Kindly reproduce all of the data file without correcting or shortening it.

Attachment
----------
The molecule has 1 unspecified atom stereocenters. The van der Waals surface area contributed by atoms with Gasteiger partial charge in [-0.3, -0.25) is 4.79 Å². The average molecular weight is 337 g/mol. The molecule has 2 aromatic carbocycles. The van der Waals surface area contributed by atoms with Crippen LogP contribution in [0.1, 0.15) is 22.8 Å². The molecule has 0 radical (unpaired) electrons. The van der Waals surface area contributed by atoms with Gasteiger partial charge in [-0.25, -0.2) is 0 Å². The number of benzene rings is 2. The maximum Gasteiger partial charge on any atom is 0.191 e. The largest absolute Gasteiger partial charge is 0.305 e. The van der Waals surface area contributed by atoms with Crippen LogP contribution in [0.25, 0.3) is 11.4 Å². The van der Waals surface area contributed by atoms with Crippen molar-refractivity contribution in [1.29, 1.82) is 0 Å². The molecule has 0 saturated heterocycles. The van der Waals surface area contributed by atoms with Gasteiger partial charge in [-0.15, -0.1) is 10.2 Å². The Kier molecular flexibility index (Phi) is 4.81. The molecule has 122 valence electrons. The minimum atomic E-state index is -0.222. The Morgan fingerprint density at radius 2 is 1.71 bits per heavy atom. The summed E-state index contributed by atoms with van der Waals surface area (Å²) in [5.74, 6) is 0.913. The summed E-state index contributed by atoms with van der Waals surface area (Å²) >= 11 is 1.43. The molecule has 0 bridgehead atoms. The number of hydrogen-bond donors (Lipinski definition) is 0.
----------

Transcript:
The molecule has 1 unspecified atom stereocenters. The van der Waals surface area contributed by atoms with Gasteiger partial charge in [-0.3, -0.25) is 4.79 Å². The average molecular weight is 337 g/mol. The molecule has 2 aromatic carbocycles. The van der Waals surface area contributed by atoms with Crippen LogP contribution in [0.1, 0.15) is 22.8 Å². The molecule has 0 radical (unpaired) electrons. The van der Waals surface area contributed by atoms with Gasteiger partial charge in [-0.25, -0.2) is 0 Å². The number of benzene rings is 2. The maximum Gasteiger partial charge on any atom is 0.191 e. The largest absolute Gasteiger partial charge is 0.305 e. The van der Waals surface area contributed by atoms with Crippen LogP contribution in [0.25, 0.3) is 11.4 Å². The van der Waals surface area contributed by atoms with Crippen molar-refractivity contribution in [1.29, 1.82) is 0 Å². The molecule has 0 saturated heterocycles. The van der Waals surface area contributed by atoms with Gasteiger partial charge in [-0.15, -0.1) is 10.2 Å². The Kier molecular flexibility index (Phi) is 4.81. The molecule has 122 valence electrons. The minimum atomic E-state index is -0.222. The Morgan fingerprint density at radius 2 is 1.71 bits per heavy atom. The summed E-state index contributed by atoms with van der Waals surface area (Å²) in [5.74, 6) is 0.913. The summed E-state index contributed by atoms with van der Waals surface area (Å²) >= 11 is 1.43. The molecule has 0 bridgehead atoms. The number of hydrogen-bond donors (Lipinski definition) is 0.